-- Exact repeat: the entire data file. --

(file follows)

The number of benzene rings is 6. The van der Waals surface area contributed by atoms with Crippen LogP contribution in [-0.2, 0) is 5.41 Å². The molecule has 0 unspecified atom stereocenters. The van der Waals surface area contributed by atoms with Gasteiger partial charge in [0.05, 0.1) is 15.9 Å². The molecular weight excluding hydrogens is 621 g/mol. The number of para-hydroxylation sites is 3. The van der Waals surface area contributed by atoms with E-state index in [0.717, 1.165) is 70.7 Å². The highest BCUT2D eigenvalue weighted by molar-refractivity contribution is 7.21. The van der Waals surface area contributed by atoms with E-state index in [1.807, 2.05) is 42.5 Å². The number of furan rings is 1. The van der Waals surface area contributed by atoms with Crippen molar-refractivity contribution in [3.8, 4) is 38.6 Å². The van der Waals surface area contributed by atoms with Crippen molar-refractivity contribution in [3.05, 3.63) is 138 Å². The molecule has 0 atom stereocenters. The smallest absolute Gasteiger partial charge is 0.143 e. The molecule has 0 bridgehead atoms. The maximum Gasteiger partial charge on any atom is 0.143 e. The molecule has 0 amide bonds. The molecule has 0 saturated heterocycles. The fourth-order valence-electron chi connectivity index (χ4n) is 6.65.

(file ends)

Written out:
The number of benzene rings is 6. The van der Waals surface area contributed by atoms with Crippen LogP contribution in [-0.2, 0) is 5.41 Å². The molecule has 0 unspecified atom stereocenters. The van der Waals surface area contributed by atoms with Gasteiger partial charge in [0.05, 0.1) is 15.9 Å². The molecular weight excluding hydrogens is 621 g/mol. The number of para-hydroxylation sites is 3. The van der Waals surface area contributed by atoms with E-state index in [0.717, 1.165) is 70.7 Å². The highest BCUT2D eigenvalue weighted by molar-refractivity contribution is 7.21. The van der Waals surface area contributed by atoms with E-state index in [1.807, 2.05) is 42.5 Å². The number of furan rings is 1. The van der Waals surface area contributed by atoms with Crippen molar-refractivity contribution in [3.8, 4) is 38.6 Å². The van der Waals surface area contributed by atoms with Crippen molar-refractivity contribution in [3.05, 3.63) is 138 Å². The molecule has 0 atom stereocenters. The smallest absolute Gasteiger partial charge is 0.143 e. The molecule has 0 bridgehead atoms. The maximum Gasteiger partial charge on any atom is 0.143 e. The molecule has 0 amide bonds. The molecule has 0 saturated heterocycles. The fourth-order valence-electron chi connectivity index (χ4n) is 6.65.